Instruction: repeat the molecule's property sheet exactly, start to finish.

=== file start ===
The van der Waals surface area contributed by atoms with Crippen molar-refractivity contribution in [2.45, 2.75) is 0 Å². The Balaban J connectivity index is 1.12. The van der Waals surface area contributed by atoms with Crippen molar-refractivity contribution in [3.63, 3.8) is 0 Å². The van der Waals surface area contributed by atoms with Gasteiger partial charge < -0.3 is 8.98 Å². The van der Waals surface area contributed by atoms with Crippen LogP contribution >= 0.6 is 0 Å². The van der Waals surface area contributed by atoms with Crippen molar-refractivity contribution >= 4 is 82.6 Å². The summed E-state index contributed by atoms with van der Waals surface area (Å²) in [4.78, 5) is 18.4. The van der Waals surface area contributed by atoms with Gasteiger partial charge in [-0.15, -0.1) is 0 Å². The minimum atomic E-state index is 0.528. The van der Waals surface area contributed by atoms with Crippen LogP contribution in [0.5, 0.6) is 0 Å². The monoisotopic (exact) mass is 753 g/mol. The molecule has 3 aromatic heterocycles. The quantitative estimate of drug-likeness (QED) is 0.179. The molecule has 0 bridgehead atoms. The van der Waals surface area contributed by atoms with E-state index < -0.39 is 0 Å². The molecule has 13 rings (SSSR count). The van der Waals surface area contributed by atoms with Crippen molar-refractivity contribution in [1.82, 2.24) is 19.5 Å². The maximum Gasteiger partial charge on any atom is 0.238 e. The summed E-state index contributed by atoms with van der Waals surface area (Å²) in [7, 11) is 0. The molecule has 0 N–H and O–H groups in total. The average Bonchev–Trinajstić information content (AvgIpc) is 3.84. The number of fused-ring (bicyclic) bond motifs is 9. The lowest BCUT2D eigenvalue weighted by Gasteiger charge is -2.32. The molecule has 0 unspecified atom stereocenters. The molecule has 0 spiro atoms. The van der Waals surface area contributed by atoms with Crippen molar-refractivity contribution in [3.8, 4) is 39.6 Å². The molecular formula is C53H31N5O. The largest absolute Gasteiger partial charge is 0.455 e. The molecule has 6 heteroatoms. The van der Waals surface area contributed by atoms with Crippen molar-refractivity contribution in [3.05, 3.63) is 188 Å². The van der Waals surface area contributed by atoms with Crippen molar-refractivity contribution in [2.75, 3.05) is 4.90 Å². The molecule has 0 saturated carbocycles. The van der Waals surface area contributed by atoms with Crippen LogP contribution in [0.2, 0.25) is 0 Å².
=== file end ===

The van der Waals surface area contributed by atoms with Crippen molar-refractivity contribution in [2.45, 2.75) is 0 Å². The Balaban J connectivity index is 1.12. The van der Waals surface area contributed by atoms with Crippen molar-refractivity contribution in [3.63, 3.8) is 0 Å². The van der Waals surface area contributed by atoms with Gasteiger partial charge < -0.3 is 8.98 Å². The van der Waals surface area contributed by atoms with Crippen LogP contribution >= 0.6 is 0 Å². The van der Waals surface area contributed by atoms with Crippen molar-refractivity contribution >= 4 is 82.6 Å². The summed E-state index contributed by atoms with van der Waals surface area (Å²) in [4.78, 5) is 18.4. The van der Waals surface area contributed by atoms with Gasteiger partial charge in [-0.15, -0.1) is 0 Å². The minimum atomic E-state index is 0.528. The van der Waals surface area contributed by atoms with Crippen LogP contribution in [0.5, 0.6) is 0 Å². The monoisotopic (exact) mass is 753 g/mol. The molecule has 3 aromatic heterocycles. The quantitative estimate of drug-likeness (QED) is 0.179. The molecule has 0 bridgehead atoms. The van der Waals surface area contributed by atoms with E-state index < -0.39 is 0 Å². The molecule has 13 rings (SSSR count). The van der Waals surface area contributed by atoms with Crippen molar-refractivity contribution in [1.82, 2.24) is 19.5 Å². The maximum Gasteiger partial charge on any atom is 0.238 e. The summed E-state index contributed by atoms with van der Waals surface area (Å²) in [7, 11) is 0. The molecule has 0 N–H and O–H groups in total. The average Bonchev–Trinajstić information content (AvgIpc) is 3.84. The number of fused-ring (bicyclic) bond motifs is 9. The lowest BCUT2D eigenvalue weighted by Gasteiger charge is -2.32. The molecule has 0 unspecified atom stereocenters. The molecule has 0 spiro atoms. The van der Waals surface area contributed by atoms with Crippen molar-refractivity contribution in [3.8, 4) is 39.6 Å². The molecular formula is C53H31N5O. The largest absolute Gasteiger partial charge is 0.455 e. The molecule has 6 heteroatoms. The van der Waals surface area contributed by atoms with Crippen molar-refractivity contribution in [3.05, 3.63) is 188 Å². The van der Waals surface area contributed by atoms with Crippen molar-refractivity contribution in [2.75, 3.05) is 4.90 Å². The molecule has 0 saturated carbocycles. The van der Waals surface area contributed by atoms with Crippen LogP contribution in [0.2, 0.25) is 0 Å².